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Monitoring of lead in the environment.
  1. I B Millar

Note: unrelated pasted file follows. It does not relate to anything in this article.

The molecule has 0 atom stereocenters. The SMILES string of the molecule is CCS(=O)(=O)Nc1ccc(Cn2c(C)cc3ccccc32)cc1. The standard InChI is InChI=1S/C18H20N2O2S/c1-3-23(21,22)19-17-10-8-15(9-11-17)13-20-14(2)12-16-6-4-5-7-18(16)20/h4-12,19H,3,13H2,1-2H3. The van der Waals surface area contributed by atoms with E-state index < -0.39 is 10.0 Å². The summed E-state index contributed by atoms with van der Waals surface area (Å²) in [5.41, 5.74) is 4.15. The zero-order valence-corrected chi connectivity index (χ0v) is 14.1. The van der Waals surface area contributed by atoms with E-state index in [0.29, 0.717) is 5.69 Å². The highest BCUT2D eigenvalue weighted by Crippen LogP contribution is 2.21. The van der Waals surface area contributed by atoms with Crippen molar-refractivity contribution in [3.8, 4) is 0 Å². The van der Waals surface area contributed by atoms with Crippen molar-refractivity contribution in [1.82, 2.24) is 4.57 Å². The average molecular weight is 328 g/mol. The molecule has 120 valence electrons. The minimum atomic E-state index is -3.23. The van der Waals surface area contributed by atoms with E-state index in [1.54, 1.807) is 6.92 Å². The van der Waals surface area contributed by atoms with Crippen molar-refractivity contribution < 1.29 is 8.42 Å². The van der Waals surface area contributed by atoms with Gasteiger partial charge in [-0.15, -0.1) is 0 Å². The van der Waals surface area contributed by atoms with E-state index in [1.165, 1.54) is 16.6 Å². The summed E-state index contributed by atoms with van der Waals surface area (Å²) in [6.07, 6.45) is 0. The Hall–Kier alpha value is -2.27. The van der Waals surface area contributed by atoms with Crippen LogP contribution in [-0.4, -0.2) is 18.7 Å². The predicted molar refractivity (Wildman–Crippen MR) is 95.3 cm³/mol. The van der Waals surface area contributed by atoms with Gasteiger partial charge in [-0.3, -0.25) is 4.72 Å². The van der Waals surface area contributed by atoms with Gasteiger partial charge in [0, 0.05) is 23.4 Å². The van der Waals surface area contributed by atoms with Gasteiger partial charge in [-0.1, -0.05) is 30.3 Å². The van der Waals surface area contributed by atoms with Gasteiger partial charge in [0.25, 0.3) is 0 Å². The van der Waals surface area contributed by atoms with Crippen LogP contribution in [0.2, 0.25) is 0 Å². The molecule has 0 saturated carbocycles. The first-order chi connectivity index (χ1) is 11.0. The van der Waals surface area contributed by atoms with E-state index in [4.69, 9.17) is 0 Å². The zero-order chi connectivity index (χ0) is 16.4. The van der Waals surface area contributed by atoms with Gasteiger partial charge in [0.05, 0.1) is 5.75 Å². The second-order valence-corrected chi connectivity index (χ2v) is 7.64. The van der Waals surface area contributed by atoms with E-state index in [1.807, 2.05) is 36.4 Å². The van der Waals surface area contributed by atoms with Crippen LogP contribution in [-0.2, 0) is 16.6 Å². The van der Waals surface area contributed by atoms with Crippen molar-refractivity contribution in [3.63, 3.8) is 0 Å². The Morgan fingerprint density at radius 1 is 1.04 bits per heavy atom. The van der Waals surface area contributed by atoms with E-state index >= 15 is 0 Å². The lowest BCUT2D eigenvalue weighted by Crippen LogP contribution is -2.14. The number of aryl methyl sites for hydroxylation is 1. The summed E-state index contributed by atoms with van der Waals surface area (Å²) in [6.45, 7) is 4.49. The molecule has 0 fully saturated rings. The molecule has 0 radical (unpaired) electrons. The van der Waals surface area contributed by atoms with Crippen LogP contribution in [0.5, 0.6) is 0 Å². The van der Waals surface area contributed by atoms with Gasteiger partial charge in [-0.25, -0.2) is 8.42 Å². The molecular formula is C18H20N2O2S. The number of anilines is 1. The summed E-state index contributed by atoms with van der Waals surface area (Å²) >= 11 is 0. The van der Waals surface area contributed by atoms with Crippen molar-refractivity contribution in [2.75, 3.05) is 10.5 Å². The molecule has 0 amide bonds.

Children living near a lead works and children of employees at the works were selected in order to analyse the lead content of their blood as the biological counterpart of a monitoring exercise for lead in the environment. The overall mean for the 262 children in the survey was 0.91 mumol/l and results were within the normal reference range of 0.3 to 1.8 for all except two children. The results compared favourably with similar areas, and with a survey in the same area in 1972. The mean for the 71 children of employees at the lead works was 1.02 mumol/l, significantly higher than the mean for the other children in the survey (0.88 mumol/l). No appreciable differences were found in housing or wind direction. The means for all groups were unexceptional, but some of the differences were significant. Younger children had significantly higher blood lead levels than older children, and the group of 26 children with levels of 1.3 mumol/l or more was doubly weighted with the youngest age group. After careful investigation, no deviations from normal health were found in this group. The weighting of younger children also contributed to the significance of the higher mean found for children living in the central half of the area.

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